Ongoing investment in business technology will remain on track, despite concerns about the global economic outlook which continues to evolve in 2022. Enterprise CIOs and CTOs are focused on operational profitability and digital business growth goals that are enabled by strategic IT initiatives. Global spending on the Digital Transformation (DX) of business practices, products, and organizations is forecast to reach $1.8 trillion in 2022 -- that's an increase of 17.6 percent over 2021, according to the latest market study by International Data Corporation (IDC). Many anticipated DX investments will sustain this pace of growth throughout the 2021-2025 forecast period, with a five-year compound annual growth rate (CAGR) of 16.6 percent. Digital Transformation Global Market Development "IDC expects to see aggressive DX technology investment growth in 2022 following a minor slowdown during the pandemic period," said Craig Simpson, senior research manager at IDC . "As orga

Flexible Working: Why Company Culture Matters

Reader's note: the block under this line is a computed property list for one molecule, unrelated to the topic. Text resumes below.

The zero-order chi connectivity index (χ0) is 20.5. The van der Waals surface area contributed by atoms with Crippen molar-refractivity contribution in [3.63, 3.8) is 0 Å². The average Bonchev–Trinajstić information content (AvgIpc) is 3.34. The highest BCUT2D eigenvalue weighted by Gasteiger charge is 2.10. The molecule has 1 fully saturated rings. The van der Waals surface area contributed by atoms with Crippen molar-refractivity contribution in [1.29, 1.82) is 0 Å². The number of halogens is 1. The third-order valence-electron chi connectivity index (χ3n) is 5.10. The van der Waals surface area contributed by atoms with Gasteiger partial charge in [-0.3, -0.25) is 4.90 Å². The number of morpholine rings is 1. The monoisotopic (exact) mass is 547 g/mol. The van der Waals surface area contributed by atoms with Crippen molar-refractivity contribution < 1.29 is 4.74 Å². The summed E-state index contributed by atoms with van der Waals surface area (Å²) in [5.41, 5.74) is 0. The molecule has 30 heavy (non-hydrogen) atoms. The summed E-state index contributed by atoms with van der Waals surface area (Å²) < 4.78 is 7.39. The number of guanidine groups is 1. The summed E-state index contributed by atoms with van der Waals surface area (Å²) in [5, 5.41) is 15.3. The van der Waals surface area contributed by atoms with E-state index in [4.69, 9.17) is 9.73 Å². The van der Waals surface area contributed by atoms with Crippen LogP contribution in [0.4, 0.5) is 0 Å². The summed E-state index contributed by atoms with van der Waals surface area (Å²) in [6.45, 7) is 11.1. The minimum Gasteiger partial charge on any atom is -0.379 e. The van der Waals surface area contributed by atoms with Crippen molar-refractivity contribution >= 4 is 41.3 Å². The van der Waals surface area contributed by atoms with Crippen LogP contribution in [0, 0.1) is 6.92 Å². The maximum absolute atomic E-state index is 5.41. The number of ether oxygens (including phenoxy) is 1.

The main reasons for the Great Resignation are obsolete leadership, fearful middle managers, and a toxic culture that hinders employee engagement. Perhaps that's why some organizations are still struggling with the consideration and development of a flexible working model.  They're incapable of evolving to a more enlightened approach to work where employees are treated with respect. They're stuck in a bygone era of the 20th-century industrial revolution where 'shareholder value' tops all other values, and where spreadsheets and financial data analysis drives all key decision making. We should not be surprised that 76 percent of human resource (HR) leaders now feel that hybrid work challenges an employee's connection to organizational culture, according to a recent survey by Gartner. A 2022 poll of HR leaders reveals the most challenging aspect of setting their hybrid strategy is adjusting the current organizational culture to support a hybrid workforce. In fact,